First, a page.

Cost-of-living wage peg is “working as intended,” says OCPP
Oregon’s lowest-paid workers won’t be getting a raise next year. With the recession keeping inflation in check, Oregon law has not triggered a cost-of-living increase in the state’s minimum wage for 2010, the Oregon Bureau of Labor and Industries (BOLI) announced today.
The state’s minimum wage will stay put at $8.40 an hour in 2010, the first year without an increase since Measure 25 took effect. That voter-approved measure upped the state’s minimum wage in 2003 and mandated subsequent annual cost-of-living increases based on the Consumer Price Index (CPI).
“The law is working as intended,” said Joy Margheim, policy analyst with the Oregon Center for Public Policy. “Tying minimum wage increases only to increases in inflation ensures the minimum wage reflects current economic conditions.”
The August CPI, used by BOLI to determine whether a minimum wage increase is warranted, showed a decline of 1.5 percent from the previous year.
Coming on the heels of a 45-cent minimum wage increase that took effect at the start of 2009, the decline in the August CPI undercuts critics’ argument that minimum wage increases stoke inflation, according to Margheim. She said that “larger economic forces and decisions by the Federal Reserve” affect inflation.
“Oregon’s minimum wage increases follow inflation; they don’t lead it,” said Margheim.
That 45-cent minimum wage increase this past January responded to the sharp rise in the CPI in 2008, in part because of escalating food and gas prices. “Without the increase, Oregon’s lowest-paid workers would have fallen further behind during this tumultuous year,” said Margheim.
By itself, the minimum wage does not guarantee economic security, according to Margheim. She noted that at $8.40 an hour, an Oregon full-time minimum wage worker will earn $17,472, an amount below the federal poverty line for a family of three ($18,310).
Still, that’s better than minimum wage earners in most other states. Even without a cost-of-living increase, Oregon will retain the second highest statewide minimum wage in the nation. It will trail only the state of Washington’s $8.55 hourly wage, which is also tied to the CPI and is unlikely to increase next year.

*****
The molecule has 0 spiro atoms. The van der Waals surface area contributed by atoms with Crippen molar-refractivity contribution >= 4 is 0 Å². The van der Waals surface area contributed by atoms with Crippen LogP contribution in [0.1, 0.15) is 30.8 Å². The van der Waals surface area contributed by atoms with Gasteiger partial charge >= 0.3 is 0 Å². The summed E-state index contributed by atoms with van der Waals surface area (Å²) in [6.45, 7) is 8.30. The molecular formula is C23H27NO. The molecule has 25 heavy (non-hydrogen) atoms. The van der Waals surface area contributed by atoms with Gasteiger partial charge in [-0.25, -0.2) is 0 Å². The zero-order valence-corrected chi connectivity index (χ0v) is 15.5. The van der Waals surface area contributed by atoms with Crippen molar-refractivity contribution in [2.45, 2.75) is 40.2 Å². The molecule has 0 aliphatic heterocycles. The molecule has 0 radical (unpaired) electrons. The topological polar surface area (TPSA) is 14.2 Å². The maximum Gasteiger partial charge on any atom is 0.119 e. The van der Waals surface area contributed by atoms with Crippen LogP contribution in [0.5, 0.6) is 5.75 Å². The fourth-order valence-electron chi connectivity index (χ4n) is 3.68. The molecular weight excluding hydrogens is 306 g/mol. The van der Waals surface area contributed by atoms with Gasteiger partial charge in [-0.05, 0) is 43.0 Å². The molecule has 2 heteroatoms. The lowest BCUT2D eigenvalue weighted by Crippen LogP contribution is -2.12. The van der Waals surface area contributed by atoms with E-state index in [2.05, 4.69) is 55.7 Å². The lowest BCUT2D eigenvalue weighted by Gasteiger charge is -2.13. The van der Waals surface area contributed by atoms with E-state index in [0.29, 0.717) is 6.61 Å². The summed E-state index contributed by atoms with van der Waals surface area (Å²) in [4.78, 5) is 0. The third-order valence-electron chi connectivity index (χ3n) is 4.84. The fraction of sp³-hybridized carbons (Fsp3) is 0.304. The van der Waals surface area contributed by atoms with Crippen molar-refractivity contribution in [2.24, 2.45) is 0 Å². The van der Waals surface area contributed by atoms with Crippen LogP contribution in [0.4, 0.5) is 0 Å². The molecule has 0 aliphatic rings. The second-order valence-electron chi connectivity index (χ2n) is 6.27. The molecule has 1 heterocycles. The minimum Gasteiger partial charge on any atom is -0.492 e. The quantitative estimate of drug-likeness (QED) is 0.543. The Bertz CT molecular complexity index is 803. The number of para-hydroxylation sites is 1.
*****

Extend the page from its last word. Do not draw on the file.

Other than Oregon and Washington State, 11 other states and the District of Columbia have a minimum wage higher than what federal law mandates. This past July the federal minimum wage rose to $7.25.
Examining the impact of past federal minimum wage increases, a report released earlier this year by the Economic Policy Institute concluded that minimum wage increases are good for the economy. The economists at the Washington, D.C-based think tank noted that “By increasing workers’ take-home pay, families gain both financial security and an increased ability to purchase goods and services, thus creating jobs for other Americans.”
Oregon’s minimum wage has not kept up with inflation since 1976, when it was $2.30 an hour, according to Margheim. That wage in 2008 dollars would be $8.70, rather than the current $8.40.
“Unless the base minimum wage gets a bump from the legislature or voters,” she said, “we’ll always lag the 1976 high point.”
The Oregon Center for Public Policy is a non-partisan research institute that does in-depth research and analysis on budget, tax and economic issues. The Center’s goal is to improve decision making and generate more opportunities for all Oregonians.